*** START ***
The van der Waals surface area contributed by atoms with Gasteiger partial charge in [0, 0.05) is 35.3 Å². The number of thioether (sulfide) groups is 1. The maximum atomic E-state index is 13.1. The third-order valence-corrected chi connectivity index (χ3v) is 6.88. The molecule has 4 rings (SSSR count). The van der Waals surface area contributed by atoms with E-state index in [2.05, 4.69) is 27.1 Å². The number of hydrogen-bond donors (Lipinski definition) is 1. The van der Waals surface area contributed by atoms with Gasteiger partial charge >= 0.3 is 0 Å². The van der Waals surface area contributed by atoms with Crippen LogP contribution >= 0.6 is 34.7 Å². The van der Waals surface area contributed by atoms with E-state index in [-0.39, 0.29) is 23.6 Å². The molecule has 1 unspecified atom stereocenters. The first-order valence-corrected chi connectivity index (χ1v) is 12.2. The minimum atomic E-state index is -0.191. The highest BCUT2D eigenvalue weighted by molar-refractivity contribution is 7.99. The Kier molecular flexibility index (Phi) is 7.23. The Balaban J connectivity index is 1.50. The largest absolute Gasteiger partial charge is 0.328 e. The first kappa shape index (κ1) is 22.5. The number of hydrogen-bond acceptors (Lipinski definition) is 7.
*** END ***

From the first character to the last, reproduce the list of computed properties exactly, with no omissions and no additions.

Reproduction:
The van der Waals surface area contributed by atoms with Gasteiger partial charge in [0, 0.05) is 35.3 Å². The number of thioether (sulfide) groups is 1. The maximum atomic E-state index is 13.1. The third-order valence-corrected chi connectivity index (χ3v) is 6.88. The molecule has 4 rings (SSSR count). The van der Waals surface area contributed by atoms with E-state index in [2.05, 4.69) is 27.1 Å². The number of hydrogen-bond donors (Lipinski definition) is 1. The van der Waals surface area contributed by atoms with Gasteiger partial charge >= 0.3 is 0 Å². The van der Waals surface area contributed by atoms with Crippen LogP contribution >= 0.6 is 34.7 Å². The van der Waals surface area contributed by atoms with E-state index in [-0.39, 0.29) is 23.6 Å². The molecule has 1 unspecified atom stereocenters. The first-order valence-corrected chi connectivity index (χ1v) is 12.2. The minimum atomic E-state index is -0.191. The highest BCUT2D eigenvalue weighted by molar-refractivity contribution is 7.99. The Kier molecular flexibility index (Phi) is 7.23. The Balaban J connectivity index is 1.50. The largest absolute Gasteiger partial charge is 0.328 e. The first kappa shape index (κ1) is 22.5. The number of hydrogen-bond acceptors (Lipinski definition) is 7.